There is a saying which floats around the helping professions as well as 12-step programs: Hurt people hurt. They do that to pass the pain along. A handful of them stop doing that but most go on and on wrecking other people's lives.
That seems to be the explanation of why the family of Celine Zilke sued Darin Strauss. One day when both Zilke and Strauss were in high school he was driving a car and she was riding a bicycle. She turned the bike into the path of the car. She died. Eye witnesses from five other cars stated that the driver was not at fault. The police report officially indicated that. Zilke's journal entry for that date stated that it was on that day that she would die.
Yet, after some time passed, Zilke's family who told Strauss that they didn't blame him filed a lawsuit. Like all lawsuits, it presented an emotional ordeal for the already undone Strauss. It also filled him with fear that he would be paying off this suit forever. Ever since the accident he had been tethered to the memories associated with being the instrument of someone else's death.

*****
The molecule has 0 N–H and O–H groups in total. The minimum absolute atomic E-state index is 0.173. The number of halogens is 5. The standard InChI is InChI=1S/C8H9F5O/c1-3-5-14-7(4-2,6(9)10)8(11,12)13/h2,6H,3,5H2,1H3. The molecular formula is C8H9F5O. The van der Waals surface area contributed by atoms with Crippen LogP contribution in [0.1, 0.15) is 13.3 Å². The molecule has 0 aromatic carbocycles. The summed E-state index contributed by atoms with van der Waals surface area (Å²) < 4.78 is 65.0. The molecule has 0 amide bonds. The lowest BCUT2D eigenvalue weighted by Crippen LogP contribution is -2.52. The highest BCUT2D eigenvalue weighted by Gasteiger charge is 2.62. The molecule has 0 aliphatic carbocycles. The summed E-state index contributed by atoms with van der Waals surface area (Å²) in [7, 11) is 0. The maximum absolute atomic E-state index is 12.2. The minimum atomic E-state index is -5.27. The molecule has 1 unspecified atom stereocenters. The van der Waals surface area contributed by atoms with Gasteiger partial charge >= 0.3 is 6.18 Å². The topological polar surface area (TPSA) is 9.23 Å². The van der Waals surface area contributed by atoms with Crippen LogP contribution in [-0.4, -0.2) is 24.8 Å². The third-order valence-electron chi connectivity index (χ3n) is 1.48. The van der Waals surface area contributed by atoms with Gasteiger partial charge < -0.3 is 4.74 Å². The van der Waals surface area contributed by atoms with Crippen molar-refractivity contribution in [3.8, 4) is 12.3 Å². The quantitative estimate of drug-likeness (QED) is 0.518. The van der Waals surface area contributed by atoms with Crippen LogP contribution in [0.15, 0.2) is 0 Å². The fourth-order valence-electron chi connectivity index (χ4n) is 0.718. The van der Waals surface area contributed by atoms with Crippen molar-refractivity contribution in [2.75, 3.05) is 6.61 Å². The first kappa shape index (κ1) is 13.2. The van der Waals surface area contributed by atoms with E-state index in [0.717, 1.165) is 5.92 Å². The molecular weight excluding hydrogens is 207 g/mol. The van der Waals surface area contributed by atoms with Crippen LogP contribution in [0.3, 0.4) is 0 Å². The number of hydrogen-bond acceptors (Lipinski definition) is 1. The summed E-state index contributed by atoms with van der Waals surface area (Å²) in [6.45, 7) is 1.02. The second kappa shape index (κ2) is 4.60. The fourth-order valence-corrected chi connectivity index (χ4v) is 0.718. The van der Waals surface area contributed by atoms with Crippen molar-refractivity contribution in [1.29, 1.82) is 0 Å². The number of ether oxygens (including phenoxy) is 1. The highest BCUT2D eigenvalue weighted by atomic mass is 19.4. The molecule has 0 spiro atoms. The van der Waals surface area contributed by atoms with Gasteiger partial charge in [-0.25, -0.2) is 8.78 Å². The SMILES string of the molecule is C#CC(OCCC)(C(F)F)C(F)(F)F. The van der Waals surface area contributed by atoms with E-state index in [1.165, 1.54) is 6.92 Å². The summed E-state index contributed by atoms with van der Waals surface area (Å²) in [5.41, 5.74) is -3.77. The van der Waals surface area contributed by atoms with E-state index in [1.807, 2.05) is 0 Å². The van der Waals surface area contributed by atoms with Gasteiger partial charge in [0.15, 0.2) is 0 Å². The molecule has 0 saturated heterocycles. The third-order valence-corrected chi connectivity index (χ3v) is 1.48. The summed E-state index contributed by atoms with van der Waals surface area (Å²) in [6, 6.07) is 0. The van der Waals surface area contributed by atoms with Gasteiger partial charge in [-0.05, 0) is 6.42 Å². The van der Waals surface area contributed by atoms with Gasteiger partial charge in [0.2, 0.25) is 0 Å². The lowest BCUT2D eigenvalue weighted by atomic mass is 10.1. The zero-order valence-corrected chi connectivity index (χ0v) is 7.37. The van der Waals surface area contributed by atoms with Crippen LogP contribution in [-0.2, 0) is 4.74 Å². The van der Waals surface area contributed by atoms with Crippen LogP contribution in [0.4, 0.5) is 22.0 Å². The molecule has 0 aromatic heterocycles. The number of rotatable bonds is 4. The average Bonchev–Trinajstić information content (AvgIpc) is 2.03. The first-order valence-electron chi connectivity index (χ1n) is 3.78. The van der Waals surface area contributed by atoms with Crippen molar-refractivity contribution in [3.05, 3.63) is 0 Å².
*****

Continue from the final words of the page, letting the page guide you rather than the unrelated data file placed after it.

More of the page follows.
Just before the trial the family dropped the case. They likely realized they didn't have one. But the pain had surely been passed on. My hunch is that is what they wanted to accomplish. Given the legal system, it is a simple way to carry out a mission. Just about anyone can file a complaint.
The U.S. Chamber of Commerce and other organizations should examine that lawsuit as a possible example of the ugly uses to which a legal system is put. They can find out a lot about all that in the book Strauss recently published on the ordeal. It's "Half A Life."
"Half A Life" is also a productive read for displaced lawyers who remain stuck in the past. That was a time when they had the gift of interesting work and excellent compensation. Although it's over, they keep re-enacting and sorting it out. They might learn plenty from Strauss' chronicle of obsession.